Art and Film: Amy Jenkins hosts death

Jenkins’s child finds a snake in the garden.

Contributed by Jonathan Stevenson / During and after the AIDS epidemic, gay artists like Carlos Alfonzo, Ross Bleckner, Robert Gober, and Keith Haring used visual art to convey the tragedy of mass premature death that gutted the art world, as well as the political injustice of the U.S. government’s refusal to recognize the gravity of the disease. It was a way to help an entire community to come to grips with heartbreaking loss that seemed especially undeserved and unfair. In her satisfyingly unconventional new documentary, Instructions on Parting, video artist Amy Jenkins confronts such jarring loss at the level of family, in the process memorializing several close relatives and arriving at a kind of coping strategy. Within a few years of her daughter’s birth, Jenkins’ sister Linda, mother Ellen, and brother Craig had died from disease, all of them much sooner than they’d have reasonably hoped or expected.

Vintage photograph of the Jenkins family in the 1970s.

The title of Jenkins’ quietly intense and affecting film chronicle of this family ordeal has a tinge of sardonicism. The proposition that a person can truly prepare for the gut-wrenching death of a loved one is intuitively hard to swallow. Yet by the end of the film, which screened on February 16 at the Museum of Modern Art in its Doc Fortnight 2018 Film Festival, she has made an eloquent case that experience and contemplation can at least soften the unavoidable existential dilemma. Jenkins employs a number of ostensibly earnest, even hackneyed, ideas in archly clever ways. Perhaps the most prominent is the family slideshow – an iconic source of collective boredom, proverbially foisted on children by cloyingly wistful parents. She subverts that status, recasting the slideshow as a painful but constructive means of taking stock of life and reckoning with mortality. The family is initially crushed, but over time the regimen of acclimation takes hold. When Linda makes it to 43, they can joke about Ellen’s mistakenly putting her age at death as 42 in a draft obituary. The moment might have seemed forced or at least leadenly prosaic, but the film illuminates it as the sensible and natural domestication of death.

In their last family reunion before illness takes hold, Linda and Conor capsize on the lake.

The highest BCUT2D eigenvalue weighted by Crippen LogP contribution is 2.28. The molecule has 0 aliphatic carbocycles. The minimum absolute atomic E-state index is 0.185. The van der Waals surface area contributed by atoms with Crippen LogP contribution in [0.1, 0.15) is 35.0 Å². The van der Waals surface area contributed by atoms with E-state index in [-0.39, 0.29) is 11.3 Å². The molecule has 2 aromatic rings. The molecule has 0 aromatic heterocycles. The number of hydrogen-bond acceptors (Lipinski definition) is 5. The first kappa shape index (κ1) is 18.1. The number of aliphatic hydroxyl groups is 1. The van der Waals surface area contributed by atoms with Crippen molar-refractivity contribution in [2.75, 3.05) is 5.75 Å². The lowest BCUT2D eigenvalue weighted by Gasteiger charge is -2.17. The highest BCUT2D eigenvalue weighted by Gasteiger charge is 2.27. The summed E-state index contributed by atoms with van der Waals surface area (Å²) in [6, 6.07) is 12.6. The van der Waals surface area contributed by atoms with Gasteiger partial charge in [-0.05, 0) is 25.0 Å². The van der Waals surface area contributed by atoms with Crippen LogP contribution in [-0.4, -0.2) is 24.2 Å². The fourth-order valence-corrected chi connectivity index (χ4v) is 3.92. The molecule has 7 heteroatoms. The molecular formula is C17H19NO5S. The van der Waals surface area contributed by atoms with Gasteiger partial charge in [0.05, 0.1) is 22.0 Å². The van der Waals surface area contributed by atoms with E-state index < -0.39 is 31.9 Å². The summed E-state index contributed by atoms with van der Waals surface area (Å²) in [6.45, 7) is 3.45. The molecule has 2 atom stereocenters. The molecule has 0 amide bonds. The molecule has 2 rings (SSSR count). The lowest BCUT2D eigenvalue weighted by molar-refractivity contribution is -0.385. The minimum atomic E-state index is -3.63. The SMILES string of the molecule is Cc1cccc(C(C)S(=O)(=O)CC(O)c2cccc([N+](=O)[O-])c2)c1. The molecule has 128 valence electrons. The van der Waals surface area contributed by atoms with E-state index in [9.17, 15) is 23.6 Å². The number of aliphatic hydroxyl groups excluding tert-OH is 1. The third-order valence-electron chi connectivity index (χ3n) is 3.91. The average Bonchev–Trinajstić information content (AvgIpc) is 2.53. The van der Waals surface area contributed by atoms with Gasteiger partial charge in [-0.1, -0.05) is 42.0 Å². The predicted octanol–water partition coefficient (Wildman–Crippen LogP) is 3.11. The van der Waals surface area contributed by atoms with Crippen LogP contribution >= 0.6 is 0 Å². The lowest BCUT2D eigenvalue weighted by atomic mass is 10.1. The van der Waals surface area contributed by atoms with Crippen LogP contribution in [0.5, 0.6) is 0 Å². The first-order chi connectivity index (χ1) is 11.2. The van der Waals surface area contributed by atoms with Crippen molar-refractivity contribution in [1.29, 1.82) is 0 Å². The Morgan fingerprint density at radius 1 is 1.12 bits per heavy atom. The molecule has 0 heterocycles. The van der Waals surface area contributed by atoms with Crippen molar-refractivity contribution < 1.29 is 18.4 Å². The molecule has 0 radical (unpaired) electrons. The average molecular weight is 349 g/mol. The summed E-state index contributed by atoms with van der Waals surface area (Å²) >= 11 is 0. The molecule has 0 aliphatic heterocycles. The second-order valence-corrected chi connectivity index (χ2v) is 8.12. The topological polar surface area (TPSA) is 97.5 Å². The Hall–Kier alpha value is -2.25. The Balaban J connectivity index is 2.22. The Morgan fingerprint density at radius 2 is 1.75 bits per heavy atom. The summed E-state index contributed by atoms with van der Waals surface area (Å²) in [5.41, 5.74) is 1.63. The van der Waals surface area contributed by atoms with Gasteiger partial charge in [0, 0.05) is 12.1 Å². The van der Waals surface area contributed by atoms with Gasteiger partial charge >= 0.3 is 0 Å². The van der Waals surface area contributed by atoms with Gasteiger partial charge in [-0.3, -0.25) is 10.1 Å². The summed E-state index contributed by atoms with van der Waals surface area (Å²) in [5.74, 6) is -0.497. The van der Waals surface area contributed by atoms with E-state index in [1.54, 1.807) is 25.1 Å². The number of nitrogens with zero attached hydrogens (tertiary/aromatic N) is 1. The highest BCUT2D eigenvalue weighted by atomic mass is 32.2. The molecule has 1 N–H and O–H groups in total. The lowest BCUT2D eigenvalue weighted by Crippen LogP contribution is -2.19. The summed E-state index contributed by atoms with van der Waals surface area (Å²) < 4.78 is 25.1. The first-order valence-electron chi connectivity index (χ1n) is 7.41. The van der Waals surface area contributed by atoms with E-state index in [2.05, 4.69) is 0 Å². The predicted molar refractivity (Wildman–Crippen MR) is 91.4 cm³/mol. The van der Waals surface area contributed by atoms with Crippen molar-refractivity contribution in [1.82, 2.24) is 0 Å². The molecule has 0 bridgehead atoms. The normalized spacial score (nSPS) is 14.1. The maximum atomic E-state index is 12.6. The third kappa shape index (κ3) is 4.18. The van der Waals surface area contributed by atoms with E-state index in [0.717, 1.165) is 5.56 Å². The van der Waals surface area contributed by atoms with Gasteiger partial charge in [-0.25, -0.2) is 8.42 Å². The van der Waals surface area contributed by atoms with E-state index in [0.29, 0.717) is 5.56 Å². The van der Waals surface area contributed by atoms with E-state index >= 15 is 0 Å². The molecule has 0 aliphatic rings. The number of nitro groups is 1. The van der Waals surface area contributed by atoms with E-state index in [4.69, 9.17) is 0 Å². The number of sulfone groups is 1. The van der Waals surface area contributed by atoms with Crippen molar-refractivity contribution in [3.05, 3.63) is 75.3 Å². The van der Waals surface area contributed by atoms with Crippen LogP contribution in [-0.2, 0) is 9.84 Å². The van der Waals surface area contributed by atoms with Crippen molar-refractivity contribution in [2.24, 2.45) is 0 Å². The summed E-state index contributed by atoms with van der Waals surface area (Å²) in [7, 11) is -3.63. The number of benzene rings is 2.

Linda’s passing inures the family to a slow demise, and Ellen herself develops breast cancer that metastasizes to her lungs. But, after undergoing a procedure to have them drained, Ellen dies suddenly in her sleep. Writing in her diary, Jenkins muses that “Mom’s death feels like a renunciation” of agonizing goodbyes. There’s no such reprieve from Craig’s protracted decline from a rare sarcoma, which the family comes to know will inevitably kill him. But they’ve learned. Jenkins, her father, and Craig himself don’t tiptoe around the elephant in the room, as they had for a time with Linda. She applies herself purposefully to the task of easing her brother’s burden of anticipation in light of his brave, paradoxically life-affirming determination “to watch the whole thing fall away” as time cruelly slows down. When Jenkins records that Craig has written on his wall calendar for September 23, 2006, simply “die?,” she conveys not so much tragedy as the courage to confront, up close, an inexorable fate.

Jenkins safely delivers her first child.

The structure of the film is light but sturdy, facilitating a vivid visual translation of psychological truth. Almost from the beginning, the prospect of death is telegraphed by the onset of disease and provides plenty of narrative tension. Filming with a handheld camera but still discreetly, Jenkins intersperses the two family watches, effectively conveyed through recorded telephone messages and diary entries as well as direct testimony, with intimate scenes of humans (mainly, her growing baby) and nature vignettes (tree removal, birds in a nest, seasons passing). The juxtaposition of death and life can be a cliché, too, of course. But Jenkins launches the imagery knowingly, as acknowledgement that clichés, however rooted in shared experience, are never quite enough to accommodate a particular person’s life. In turn, it would be jejune to suggest that Jenkins herself has embraced death; but she no longer fears having it in the living room.

Instructions on Parting,” directed, produced, edited by Amy Jenkins. On view at Doc Fortnight 2018: MoMA’s
International Festival of Nonfiction Film and Media. Museum of Modern Art, New York, NY. World Premiere, February 16, 2018.

Other credits:
Producer Mary Kerr
Editor Bara Jichova-Tyson 
Consulting Editor Laure Sullivan
Composer Noah Hoffeld
Sound Designer Jim Dawson

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